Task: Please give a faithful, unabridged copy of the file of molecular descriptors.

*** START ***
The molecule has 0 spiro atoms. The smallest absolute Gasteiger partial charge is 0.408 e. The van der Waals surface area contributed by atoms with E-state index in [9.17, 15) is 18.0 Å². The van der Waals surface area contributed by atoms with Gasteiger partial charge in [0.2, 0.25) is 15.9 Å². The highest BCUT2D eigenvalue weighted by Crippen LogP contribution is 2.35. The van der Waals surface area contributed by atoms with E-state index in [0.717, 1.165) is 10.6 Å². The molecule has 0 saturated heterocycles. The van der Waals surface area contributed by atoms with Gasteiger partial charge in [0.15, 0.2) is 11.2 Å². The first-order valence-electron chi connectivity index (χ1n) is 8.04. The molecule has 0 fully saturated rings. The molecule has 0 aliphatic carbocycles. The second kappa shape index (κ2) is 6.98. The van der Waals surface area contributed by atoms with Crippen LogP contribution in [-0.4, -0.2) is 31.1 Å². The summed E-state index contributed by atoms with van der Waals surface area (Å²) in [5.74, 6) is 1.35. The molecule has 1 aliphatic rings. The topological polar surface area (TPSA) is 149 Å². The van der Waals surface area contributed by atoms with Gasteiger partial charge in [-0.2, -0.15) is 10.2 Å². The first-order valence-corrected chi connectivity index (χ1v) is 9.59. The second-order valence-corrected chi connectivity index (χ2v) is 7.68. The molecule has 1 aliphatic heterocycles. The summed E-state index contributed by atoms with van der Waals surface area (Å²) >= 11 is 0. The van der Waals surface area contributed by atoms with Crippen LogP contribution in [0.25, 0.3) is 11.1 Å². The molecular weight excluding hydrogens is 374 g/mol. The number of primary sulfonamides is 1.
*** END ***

The molecule has 0 spiro atoms. The smallest absolute Gasteiger partial charge is 0.408 e. The van der Waals surface area contributed by atoms with E-state index in [9.17, 15) is 18.0 Å². The van der Waals surface area contributed by atoms with Gasteiger partial charge in [0.2, 0.25) is 15.9 Å². The highest BCUT2D eigenvalue weighted by Crippen LogP contribution is 2.35. The van der Waals surface area contributed by atoms with E-state index in [0.717, 1.165) is 10.6 Å². The molecule has 0 saturated heterocycles. The van der Waals surface area contributed by atoms with Gasteiger partial charge in [0.15, 0.2) is 11.2 Å². The first-order valence-electron chi connectivity index (χ1n) is 8.04. The molecule has 0 fully saturated rings. The molecule has 0 aliphatic carbocycles. The second kappa shape index (κ2) is 6.98. The van der Waals surface area contributed by atoms with Crippen LogP contribution in [-0.4, -0.2) is 31.1 Å². The summed E-state index contributed by atoms with van der Waals surface area (Å²) in [5.74, 6) is 1.35. The molecule has 1 aliphatic rings. The topological polar surface area (TPSA) is 149 Å². The van der Waals surface area contributed by atoms with Gasteiger partial charge in [-0.2, -0.15) is 10.2 Å². The first-order valence-corrected chi connectivity index (χ1v) is 9.59. The second-order valence-corrected chi connectivity index (χ2v) is 7.68. The molecule has 1 aliphatic heterocycles. The summed E-state index contributed by atoms with van der Waals surface area (Å²) >= 11 is 0. The van der Waals surface area contributed by atoms with Crippen LogP contribution in [0.25, 0.3) is 11.1 Å². The molecular weight excluding hydrogens is 374 g/mol. The number of primary sulfonamides is 1.